After signs of slowing but steady inflation, the Federal Reserve raised interest rates by the expected half a percentage point—here’s how the increase will affect everyday Americans.
- Consumers with car loans or credit card debt can expect the interest rates to affect their payments. Depending on the loan, student-loan debt may also be affected.
- Adjustable-rate mortgages are likely to rise. Fixed 30-year mortgages, however, are not directly tied to the Fed’s rates.
- Though yields on savings accounts are still relatively low, they are on the rise and will likely continue to increase in response to the Fed’s rate hikes.
- The stock market reacted positively at first, but since the Fed hinted at a continued rise in rates, it dampened market bullishness and the S&P 500 Index fell 2.5% on Thursday.
Why it’s news
The Federal Reserve has been aggressively increasing interest rates in an attempt to curb soaring inflation, but until inflation drops, Americans are looking at greater expenses. Yesterday’s rate hike brought the target rate from 4.25% to 4.5%—a dramatic increase from close to 0% less than a year ago.
High inflation-driven prices are still cutting into consumers’ spending. With the new rate hikes, consumers will have to watch these key areas.
Consumers with credit-card debt can expect interest rates on those debts to rise in the next one to two billing cycles. Credit-card rates are up nearly 16% from March when the Fed began increasing rates, The New York Times reports.
As rates have increased repeatedly this year, credit-card holders can expect their rates to increase every few billing cycles.
On top of high car prices, consumers can expect that the rates on car loans will continue to climb in response to rate hikes. Car loans tend to rise in tandem with the five-year Treasury note. New car loans are now averaging approximately 5.7%—an increase from 5% at the same time last year, according to auto site Edmunds.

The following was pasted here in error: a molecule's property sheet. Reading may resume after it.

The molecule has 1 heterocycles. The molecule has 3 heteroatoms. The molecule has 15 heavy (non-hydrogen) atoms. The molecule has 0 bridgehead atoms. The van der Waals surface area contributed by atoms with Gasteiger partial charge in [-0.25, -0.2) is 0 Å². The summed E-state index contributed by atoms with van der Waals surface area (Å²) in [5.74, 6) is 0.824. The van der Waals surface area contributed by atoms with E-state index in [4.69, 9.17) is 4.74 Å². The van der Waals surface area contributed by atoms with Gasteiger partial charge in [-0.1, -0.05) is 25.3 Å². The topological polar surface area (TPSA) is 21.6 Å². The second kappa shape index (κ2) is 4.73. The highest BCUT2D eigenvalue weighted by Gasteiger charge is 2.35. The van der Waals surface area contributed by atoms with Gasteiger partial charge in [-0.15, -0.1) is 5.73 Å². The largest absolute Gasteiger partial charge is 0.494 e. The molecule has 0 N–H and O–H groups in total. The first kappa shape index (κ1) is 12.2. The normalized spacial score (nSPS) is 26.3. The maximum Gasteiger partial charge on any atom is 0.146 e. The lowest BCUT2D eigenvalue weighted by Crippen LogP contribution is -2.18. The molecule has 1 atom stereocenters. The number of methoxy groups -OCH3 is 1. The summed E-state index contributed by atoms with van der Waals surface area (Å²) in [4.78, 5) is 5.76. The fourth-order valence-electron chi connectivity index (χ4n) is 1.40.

Compared to credit cards and car loans, student loans may not see much of a change. Student loans have a government-approved fixed rate rather than a market-driven one.
However, those looking to take out new student loans may see a significant shift. Federal loan rates, priced in July, are based on the 10-year Treasury bond. Student loans that aren’t from the government will also see increases.
Though mortgage rates remain high, the change in the Fed’s rates shouldn’t have any extreme effect on the 30-year fixed mortgage rate. These mortgage rates declined in November, though they remain higher than at the same time last year.
However, adjustable-rate mortgages and home equity loans don’t have a fixed interest rate. These are expected to see high rates in the next few billing cycles.
Alternatively, interest on savings accounts will likely increase somewhat. Any change will be delayed as banks don’t tend to react immediately. The higher rates often result in banks upping interest rates on deposits.